Yes, those stats are correct.  Roy Halladay has compiled a 2.43 ERA and still his record is 8-6.  How is this possible?  The Phillies almost seem to relax, offensively and defensively (they have committed some atrocious errors behind Halladay), when Halladay pitches and it is coming back to bite them.  An interesting stat, via an ESPN text message, is that the Phillies have scored 9 runs in Halladay’s 6 loses.  That is a measly  1.5 runs per game.  Even for an offense that has been sputtering for the better part of a month, 1.5 runs per game is ludicrous.  The MLB average is 4.48 runs per game according to Baseball-Reference.com.  So the Phillies are scoring roughly 3 runs per game fewer than the league average.  For the season, even after the poor performance over the last month, the Phillies average 4.65 runs per game, slightly higher than the league average.  Halladay is receiving a total of 4 runs per game in run support, over half a run fewer than the Phillies’ average.  That number is skewed by a couple of really big wins by the Phillies in Halladay’s first 7 starts.  The Phillies have scored 11, 10, 8 and 7 runs for Doc, but every other game (10 in total) they have failed to score more than 4 runs.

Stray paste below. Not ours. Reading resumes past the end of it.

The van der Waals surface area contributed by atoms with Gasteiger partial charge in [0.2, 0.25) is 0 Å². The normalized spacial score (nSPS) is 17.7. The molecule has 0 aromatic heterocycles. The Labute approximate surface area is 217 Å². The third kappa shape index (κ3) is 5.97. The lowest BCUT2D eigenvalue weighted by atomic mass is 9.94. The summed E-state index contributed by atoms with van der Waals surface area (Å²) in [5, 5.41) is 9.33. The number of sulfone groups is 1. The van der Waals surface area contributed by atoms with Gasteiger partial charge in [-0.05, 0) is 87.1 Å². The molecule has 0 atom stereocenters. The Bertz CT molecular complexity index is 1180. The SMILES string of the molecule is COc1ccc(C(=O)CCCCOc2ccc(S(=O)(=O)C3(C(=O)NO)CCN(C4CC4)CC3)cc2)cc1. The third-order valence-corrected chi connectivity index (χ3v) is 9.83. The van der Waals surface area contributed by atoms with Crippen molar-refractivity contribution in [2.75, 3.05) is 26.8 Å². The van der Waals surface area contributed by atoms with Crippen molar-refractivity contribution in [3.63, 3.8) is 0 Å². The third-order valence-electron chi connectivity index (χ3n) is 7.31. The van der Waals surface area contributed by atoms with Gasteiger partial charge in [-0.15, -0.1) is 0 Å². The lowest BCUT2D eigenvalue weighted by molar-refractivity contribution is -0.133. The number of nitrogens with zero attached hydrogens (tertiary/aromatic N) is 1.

Halladay has been as advertised this season, giving the Phillies quality starts almost every time he takes the mound.  When the Phillies traded for him, I thought this would be a perfect match.  Halladay dominating on the mound, backed up by an offense that was 4th in the majors last year in runs per game.  Instead, the Phillies offense has been lost,  especially so when Halladay takes the mound.  It’s a shame to see a pitcher put up such good numbers and continually lose games.  Here’s hoping the Phillies can figure out what the problem is and give Halladay the run support he deserves.